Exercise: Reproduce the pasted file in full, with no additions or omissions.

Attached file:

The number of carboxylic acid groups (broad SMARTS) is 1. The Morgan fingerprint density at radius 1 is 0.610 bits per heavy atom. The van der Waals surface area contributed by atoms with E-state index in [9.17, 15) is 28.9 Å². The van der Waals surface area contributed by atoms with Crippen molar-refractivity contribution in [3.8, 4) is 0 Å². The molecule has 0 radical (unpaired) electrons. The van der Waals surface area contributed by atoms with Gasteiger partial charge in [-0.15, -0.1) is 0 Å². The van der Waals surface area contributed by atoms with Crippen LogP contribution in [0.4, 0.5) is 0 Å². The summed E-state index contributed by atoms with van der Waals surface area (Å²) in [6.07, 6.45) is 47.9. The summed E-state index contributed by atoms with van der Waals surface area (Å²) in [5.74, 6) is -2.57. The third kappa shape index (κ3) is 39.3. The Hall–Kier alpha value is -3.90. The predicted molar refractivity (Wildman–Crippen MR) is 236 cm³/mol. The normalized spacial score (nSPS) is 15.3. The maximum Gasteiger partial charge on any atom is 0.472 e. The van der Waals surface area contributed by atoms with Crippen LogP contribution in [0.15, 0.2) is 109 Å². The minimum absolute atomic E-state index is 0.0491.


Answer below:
The number of carboxylic acid groups (broad SMARTS) is 1. The Morgan fingerprint density at radius 1 is 0.610 bits per heavy atom. The van der Waals surface area contributed by atoms with E-state index in [9.17, 15) is 28.9 Å². The van der Waals surface area contributed by atoms with Crippen molar-refractivity contribution in [3.8, 4) is 0 Å². The molecule has 0 radical (unpaired) electrons. The van der Waals surface area contributed by atoms with Gasteiger partial charge in [-0.15, -0.1) is 0 Å². The van der Waals surface area contributed by atoms with Crippen LogP contribution in [0.4, 0.5) is 0 Å². The summed E-state index contributed by atoms with van der Waals surface area (Å²) in [6.07, 6.45) is 47.9. The summed E-state index contributed by atoms with van der Waals surface area (Å²) in [5.74, 6) is -2.57. The third kappa shape index (κ3) is 39.3. The Hall–Kier alpha value is -3.90. The predicted molar refractivity (Wildman–Crippen MR) is 236 cm³/mol. The normalized spacial score (nSPS) is 15.3. The maximum Gasteiger partial charge on any atom is 0.472 e. The van der Waals surface area contributed by atoms with Crippen LogP contribution in [0.15, 0.2) is 109 Å². The minimum absolute atomic E-state index is 0.0491.